```
library(plotor)
library(dplyr)
library(datasets)
library(tidyr)
library(stats)
library(broom)
library(forcats)
library(ggplot2)
```

`plotor`

produces Odds-Ratio plots from a given logistic
regression model, as produced using the general linear model
(`glm`

) package.

`plotor`

can be installed via GitHub using the
`devtools`

package:

You can also install the latest released version from Cran with:

Let’s start by exploring the likelihood of surviving the Titanic disaster based on passenger economic status (class), sex, and age group.

Get and prepare data
from the `datasets`

package.

```
df <- datasets::Titanic |>
as_tibble() |>
# convert counts to observations
filter(n > 0) |>
uncount(weights = n) |>
# convert categorical variables to factors.
# we specify an order for levels in Class and Survival, otherwise ordering
# in descending order of frequency
mutate(
Class = Class |>
fct(levels = c('1st', '2nd', '3rd', 'Crew')),
Sex = Sex |>
fct_infreq(),
Age = Age |>
fct_infreq(),
Survived = Survived |>
fct(levels = c('No', 'Yes'))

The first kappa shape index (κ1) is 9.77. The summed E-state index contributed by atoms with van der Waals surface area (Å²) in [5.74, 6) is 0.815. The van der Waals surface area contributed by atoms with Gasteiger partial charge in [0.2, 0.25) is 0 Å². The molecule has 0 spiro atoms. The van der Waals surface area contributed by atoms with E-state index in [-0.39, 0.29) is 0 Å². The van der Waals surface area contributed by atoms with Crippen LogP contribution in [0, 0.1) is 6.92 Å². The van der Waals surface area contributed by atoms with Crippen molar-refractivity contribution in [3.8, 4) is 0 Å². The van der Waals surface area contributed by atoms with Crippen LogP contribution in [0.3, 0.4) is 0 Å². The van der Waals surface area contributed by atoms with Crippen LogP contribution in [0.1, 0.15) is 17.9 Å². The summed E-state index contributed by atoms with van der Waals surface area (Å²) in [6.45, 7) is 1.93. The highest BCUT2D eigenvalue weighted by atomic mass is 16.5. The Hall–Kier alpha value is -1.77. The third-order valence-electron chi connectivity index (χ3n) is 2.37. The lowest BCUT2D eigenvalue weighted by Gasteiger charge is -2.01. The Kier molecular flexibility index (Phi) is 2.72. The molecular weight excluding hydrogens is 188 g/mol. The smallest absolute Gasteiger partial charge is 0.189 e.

)
# preview the data
df |> glimpse()
#> Rows: 2,201
#> Columns: 4
#> $ Class <fct> 3rd, 3rd, 3rd, 3rd, 3rd, 3rd, 3rd, 3rd, 3rd, 3rd, 3rd, 3rd, 3…
#> $ Sex <fct> Male, Male, Male, Male, Male, Male, Male, Male, Male, Male, M…
#> $ Age <fct> Child, Child, Child, Child, Child, Child, Child, Child, Child…
#> $ Survived <fct> No, No, No, No, No, No, No, No, No, No, No, No, No, No, No, N…
```

We now have a tibble of data containing four columns:

`Survived`

- our outcome variable describing whether the passenger survived`Yes`

or died`No`

,`Class`

- the passenger class, either`1st`

,`2nd`

,`3rd`

or`Crew`

,`Sex`

- the gender of the passenger, either`Male`

or`Female`

,`Age`

- whether the passenger was an`Adult`

or`Child`

.

We next conduct a logistic regression of survival (as a binary
factor: ‘yes’ and ‘no’) against the characteristics of passenger class,
sex and age group. For this we use the Generalised Linear Model function
(`glm`